Domestic tyre demand is seen to grow by 7-9 per cent over the next five years. Infrastructure push and expected easing of liquidity will be growth drivers for replacement demand.
Tyre makers will invest around Rs 20,000 crore over the next three years as the industry is optimistic that demand would grow by 7-9 per cent during FY19-23.
Despite subdued vehicle production levels in the past six months due to a dip in consumer sentiment, the domestic tyre demand is estimated to have grown by 9-11 per cent in FY19.
A major chunk of it came from the replacement market.
In April-December FY19, the tyre industry increased production by 11 per cent to 146.351 million tonnes from 132.314 million tonnes during the same period the previous year, according to Automotive Tyre Manufacturers’ Association (ATMA), which represents 11 large tyre companies in India accounting for over 90per cent of tyre production.
While the association predicts the industry is expected to report 7-8 per cent growth in FY20 in tandem with the GDP growth, K Srikumar, vice-president and co-head of corporate ratings Icra, said the domestic tyre demand would grow by 7-9 per cent over five years.
Rajiv Budhraja, director general of ATMA, said post elections, and especially in the second half, the industry is expecting a resurgence in demand for tyres.
Infrastructure push and expected easing of liquidity will be growth drivers for replacement demand.
The pre-buying of BSVI vehicles, especially in the commercial segment in FY19-20 before BSVI emission norms come into effect, will provide a push to the segment.
However, any eventuality of political uncertainty and a below-normal monsoon will pose a challenge for the industry.
For FY19, tyre industry revenue growth is pegged at 14-15 per cent and for FY20-22, revenue growth is projected at 9-10 per cent, according to Icra.
Industry turnover in FY17-18 is likely to be Rs 57,000 crore and exports will be worth $ 1.7 billion (around Rs 11,180 crore), says ATMA.
With stable demand outlook and strong credit profile, domestic tyre makers will continue to invest in capacities.
Tyre major Apollo Tyres is planning to invest Rs 2,500-3,000 crore next year, primarily on the Andhra Pradesh Greenfield.
In FY18-19, capex was Rs 1,000-1,500 crore.
The firm also guided for a double-digit growth for FY20.
MRF signed a pact with the Tamil Nadu government to invest Rs 3,100 crore, besides a greenfield in Gujarat.
CEAT, an RPG-controlled firm, is lining up investments of Rs 3,500-4,000 crore towards new capacity addition over the next three to five years.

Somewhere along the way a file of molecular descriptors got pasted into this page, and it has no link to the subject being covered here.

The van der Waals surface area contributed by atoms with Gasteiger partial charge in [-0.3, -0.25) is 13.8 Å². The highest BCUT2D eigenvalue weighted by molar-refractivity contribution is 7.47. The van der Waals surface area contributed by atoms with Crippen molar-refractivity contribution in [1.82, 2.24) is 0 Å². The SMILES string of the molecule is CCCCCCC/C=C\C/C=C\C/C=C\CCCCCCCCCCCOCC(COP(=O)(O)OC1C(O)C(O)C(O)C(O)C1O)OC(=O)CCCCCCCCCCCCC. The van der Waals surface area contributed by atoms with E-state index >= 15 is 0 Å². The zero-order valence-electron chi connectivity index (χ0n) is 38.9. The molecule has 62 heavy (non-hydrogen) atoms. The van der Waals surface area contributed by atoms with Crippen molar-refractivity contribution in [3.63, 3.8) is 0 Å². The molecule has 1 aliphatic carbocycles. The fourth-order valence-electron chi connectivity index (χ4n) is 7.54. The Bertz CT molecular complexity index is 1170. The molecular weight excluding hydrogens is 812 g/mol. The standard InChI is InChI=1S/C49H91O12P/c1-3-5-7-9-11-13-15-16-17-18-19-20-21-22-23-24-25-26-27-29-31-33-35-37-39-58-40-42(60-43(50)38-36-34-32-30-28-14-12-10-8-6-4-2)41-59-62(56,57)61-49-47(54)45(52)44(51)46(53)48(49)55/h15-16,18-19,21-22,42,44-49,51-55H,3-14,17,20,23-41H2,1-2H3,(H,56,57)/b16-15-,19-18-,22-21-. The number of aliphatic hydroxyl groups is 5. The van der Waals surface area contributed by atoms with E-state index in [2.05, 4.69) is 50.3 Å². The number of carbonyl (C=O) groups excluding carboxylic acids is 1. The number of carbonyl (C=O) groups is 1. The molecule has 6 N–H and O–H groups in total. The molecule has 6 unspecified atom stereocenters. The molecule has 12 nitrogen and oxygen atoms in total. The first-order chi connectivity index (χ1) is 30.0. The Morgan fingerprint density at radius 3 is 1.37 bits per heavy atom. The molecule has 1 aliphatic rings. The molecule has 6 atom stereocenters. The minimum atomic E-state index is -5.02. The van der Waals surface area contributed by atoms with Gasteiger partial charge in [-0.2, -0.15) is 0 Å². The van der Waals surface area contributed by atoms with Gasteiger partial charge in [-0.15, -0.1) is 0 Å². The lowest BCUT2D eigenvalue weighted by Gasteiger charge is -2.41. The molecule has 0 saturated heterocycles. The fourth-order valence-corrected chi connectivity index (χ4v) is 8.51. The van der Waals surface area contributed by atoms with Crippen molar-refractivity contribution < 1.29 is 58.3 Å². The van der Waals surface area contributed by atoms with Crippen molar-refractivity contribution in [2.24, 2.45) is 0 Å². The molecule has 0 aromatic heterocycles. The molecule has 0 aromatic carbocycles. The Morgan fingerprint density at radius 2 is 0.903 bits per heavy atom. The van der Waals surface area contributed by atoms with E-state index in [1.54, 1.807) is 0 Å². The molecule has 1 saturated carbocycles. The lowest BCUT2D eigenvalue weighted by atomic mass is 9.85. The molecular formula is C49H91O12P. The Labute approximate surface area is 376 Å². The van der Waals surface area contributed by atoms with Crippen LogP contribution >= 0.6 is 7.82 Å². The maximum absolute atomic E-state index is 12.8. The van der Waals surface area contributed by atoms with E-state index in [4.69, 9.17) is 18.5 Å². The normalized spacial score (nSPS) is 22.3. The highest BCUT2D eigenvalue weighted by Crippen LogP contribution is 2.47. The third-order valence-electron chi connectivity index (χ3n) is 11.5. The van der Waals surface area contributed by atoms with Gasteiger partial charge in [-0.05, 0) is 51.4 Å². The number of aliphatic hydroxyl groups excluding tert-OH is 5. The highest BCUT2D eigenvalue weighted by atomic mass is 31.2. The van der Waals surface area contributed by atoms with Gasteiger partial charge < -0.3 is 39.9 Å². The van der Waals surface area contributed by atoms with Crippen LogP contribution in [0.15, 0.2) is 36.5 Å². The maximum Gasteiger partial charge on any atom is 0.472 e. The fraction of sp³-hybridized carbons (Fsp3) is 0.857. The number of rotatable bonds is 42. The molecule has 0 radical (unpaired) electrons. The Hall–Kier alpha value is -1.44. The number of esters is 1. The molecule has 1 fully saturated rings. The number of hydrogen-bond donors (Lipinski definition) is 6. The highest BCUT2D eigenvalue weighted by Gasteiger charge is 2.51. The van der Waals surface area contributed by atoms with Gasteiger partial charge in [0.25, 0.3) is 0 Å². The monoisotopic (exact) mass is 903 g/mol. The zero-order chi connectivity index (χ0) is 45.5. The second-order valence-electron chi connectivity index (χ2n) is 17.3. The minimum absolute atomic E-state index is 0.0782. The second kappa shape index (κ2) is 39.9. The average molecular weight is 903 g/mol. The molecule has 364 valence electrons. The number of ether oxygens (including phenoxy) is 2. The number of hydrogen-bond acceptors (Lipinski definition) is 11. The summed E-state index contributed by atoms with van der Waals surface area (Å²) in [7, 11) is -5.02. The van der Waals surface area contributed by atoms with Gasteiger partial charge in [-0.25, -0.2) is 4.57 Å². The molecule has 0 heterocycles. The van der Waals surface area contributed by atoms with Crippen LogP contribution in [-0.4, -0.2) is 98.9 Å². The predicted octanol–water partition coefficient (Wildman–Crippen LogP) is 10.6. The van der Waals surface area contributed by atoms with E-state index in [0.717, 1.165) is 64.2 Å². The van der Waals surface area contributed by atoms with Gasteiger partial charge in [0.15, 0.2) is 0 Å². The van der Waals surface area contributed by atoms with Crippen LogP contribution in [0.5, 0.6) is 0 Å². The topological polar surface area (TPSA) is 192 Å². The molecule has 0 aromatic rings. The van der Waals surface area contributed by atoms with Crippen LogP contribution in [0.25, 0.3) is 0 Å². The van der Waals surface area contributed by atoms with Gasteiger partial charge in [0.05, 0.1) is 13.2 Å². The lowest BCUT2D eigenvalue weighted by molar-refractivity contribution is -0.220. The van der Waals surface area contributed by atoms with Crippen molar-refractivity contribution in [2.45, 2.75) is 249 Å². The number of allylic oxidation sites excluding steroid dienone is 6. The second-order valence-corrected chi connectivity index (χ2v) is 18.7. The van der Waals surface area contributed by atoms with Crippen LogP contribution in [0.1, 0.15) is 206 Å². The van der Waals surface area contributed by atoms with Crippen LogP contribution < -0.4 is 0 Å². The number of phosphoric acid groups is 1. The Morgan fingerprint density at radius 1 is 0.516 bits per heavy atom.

Following a 13.3 per cent growth in FY18, OE tyre demand in FY19 saw growth of 10-12% despite subdued vehicle production levels.
Replacement demand for tyres is estimated to have grown by 7-9 per cent (unit volume) following a muted growth in FY18, supported by a pick-up in infrastructure activities and rising consumption.
While the replacement demand for tyres has softened since November 2018 due to tight liquidity conditions, a strong first half has neutralised the impact.
The top seven players in India account for around 80 per cent of industry revenues in FY19.
Demand comes from OEMs and replacement segment, with share of replacements high at around 65 per cent (in tonnes) and 55 per cent (in unit terms).
Specifically, in segments such as truck and bus, replacement share is higher at 80 per cent.
This apart, over 20 per cent of industry revenues are derived from exports, although India’s share in the global tyre trade is less than 2 per cent.
Exports see a rise
Tyre exports have grown at a healthy compound annual growth rate of 12 per cent during FY16-18 aided by favourable demand in overseas markets and increased acceptance of Indian tyres (especially radials).
Tyre exports are estimated to have crossed Rs 12,000 crore during FY19, with the US and Germany, the top two markets, accounting for over 20 per cnet of total exports (FY19).
While tyre imports have historically affected the domestic market, especially in the truck and bus segment, imports have steadily declined in the past two years post the re-imposition of anti-dumping duty and customs duty on Truck & Bus Radial tyres and rise in import duty on passenger car radial tyres.
The raw material price basket rose by 3 per cent and 11 per cnet during Q2 and Q3FY19, respectively, with a spike in crude-linked input prices.
However, with oil prices crashing in November 2018, prices of these inputs have declined in recent months.
Price of natural rubber (over 30 per cent of input costs) has continued to be low over the past two years, with prices falling by 4 per cent during FY19.
Operating and net margins stood at 13.3 per cent (up 60 bps YoY) and 6.2 per cent (up 15 bps YoY), respectively, during nine months of FY19; elevated prices of crude-linked inputs had restricted margin expansion amidst strong revenue growth.
However, with oil prices cooling off in recent months, profit margins in Q4FY19 and Q1FY20 are expected to be strong although some rollbacks on earlier price hikes have taken place in Q4FY19.
Photograph: Anindito Mukherjee/Reuters